US President Donald Trump’s decision in early October to withdraw American troops from the Syria-Turkey border put the US’s local partner in the fight against the Islamic State (ISIS, Daesh), the Syrian Democratic Forces (SDF), in an unenviable position. Faced with an offensive by Turkey, NATO’s second largest military, the SDF struck a deal with its rival Damascus whereby the latter deployed troops across SDF territories in order to prevent the Turkish incursion from widening.
International developments have now offered the SDF a temporary reprieve. An accord between the US and Turkey on October 17, and a second accord between Russia and Turkey on October 22 more or less contained the Turkish offensive to an area 75 miles wide. Shortly afterwards Trump sent American troops to protect oil fields under SDF control, while the US military resumed patrols along a strip of border and is establishing new bases in northeast Syria. Nevertheless, the US president might withdraw these forces as the 2020 elections approach; as of Monday, a senior administration official expressed worry Trump would reverse course once again.
Against this backdrop, the Kurdish-led SDF has requested to negotiate with Damascus under Russian auspices to determine the future of the region. Syrian President Bashar al-Assad is likely to wait for a US withdrawal, and/or an escalation in Turkey’s offensive in order to negotiate from a position of undisputed strength; and the interests of Russia, Turkey, Iran, and the US will heavily influence the talks’ parameters and outcomes.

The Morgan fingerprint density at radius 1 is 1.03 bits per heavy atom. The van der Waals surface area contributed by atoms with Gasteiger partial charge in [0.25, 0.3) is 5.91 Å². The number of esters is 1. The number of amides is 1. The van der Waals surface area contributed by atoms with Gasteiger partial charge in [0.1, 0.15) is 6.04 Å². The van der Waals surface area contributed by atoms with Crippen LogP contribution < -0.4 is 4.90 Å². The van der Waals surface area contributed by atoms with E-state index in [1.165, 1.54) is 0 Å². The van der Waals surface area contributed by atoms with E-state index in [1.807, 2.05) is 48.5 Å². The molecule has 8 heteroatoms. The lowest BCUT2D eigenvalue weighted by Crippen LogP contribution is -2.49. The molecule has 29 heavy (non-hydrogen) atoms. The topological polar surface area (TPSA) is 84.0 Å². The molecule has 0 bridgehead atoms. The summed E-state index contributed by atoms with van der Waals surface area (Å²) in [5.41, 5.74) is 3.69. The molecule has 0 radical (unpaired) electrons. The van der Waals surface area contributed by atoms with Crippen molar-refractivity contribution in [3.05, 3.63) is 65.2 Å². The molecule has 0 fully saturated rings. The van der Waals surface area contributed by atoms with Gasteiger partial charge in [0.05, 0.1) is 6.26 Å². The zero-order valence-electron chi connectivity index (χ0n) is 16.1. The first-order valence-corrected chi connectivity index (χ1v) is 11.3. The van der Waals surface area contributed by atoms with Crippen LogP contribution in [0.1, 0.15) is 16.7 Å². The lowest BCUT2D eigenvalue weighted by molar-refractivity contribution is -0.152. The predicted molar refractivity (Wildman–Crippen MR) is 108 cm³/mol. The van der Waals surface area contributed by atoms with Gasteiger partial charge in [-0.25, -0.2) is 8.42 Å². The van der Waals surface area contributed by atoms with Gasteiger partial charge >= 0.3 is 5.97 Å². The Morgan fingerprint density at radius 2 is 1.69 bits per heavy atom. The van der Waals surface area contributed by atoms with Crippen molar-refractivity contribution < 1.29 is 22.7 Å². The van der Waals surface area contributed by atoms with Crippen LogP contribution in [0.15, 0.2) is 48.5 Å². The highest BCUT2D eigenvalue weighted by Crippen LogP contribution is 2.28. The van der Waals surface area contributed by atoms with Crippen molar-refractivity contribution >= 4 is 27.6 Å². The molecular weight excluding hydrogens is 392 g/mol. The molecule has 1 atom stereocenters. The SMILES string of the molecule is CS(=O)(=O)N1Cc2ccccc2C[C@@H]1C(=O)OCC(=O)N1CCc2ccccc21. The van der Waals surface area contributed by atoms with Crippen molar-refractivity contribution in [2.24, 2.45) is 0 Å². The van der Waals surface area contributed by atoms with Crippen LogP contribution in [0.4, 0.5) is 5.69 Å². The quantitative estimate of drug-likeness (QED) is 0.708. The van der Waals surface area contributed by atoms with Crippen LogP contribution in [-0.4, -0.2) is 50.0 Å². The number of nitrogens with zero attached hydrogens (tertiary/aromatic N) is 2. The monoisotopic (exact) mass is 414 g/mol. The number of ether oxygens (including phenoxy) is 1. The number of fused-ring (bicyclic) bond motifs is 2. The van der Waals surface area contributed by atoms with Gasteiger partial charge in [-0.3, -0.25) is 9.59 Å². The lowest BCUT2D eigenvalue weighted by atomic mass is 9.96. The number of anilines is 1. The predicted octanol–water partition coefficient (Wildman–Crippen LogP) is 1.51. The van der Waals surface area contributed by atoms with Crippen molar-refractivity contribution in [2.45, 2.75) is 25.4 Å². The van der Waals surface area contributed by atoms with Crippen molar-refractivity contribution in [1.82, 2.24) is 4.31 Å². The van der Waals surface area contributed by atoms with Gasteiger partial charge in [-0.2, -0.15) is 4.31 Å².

Among the most important questions to be worked through: will the SDF be integrated into the Syrian Arab Armed Forces, and if so, how? What mix of Syrian army soldiers, Russian military police, Iranian-backed militias, and former SDF will occupy which parts of the strategically-located, resource-rich northeast?
Maintaining control over security provision in Kurdish-majority areas is a key demand for the SDF. But when the SDF negotiated with Damascus in early 2018, in a failed attempt then to stave off a Turkish invasion into Afrin, the latter demanded the return of the army and intelligence services to that Kurdish-majority enclave. The SDF and regime were equals at the time—so it is unclear why Bashar al-Assad would concede now on this critical issue, when his interlocutors are at their most vulnerable.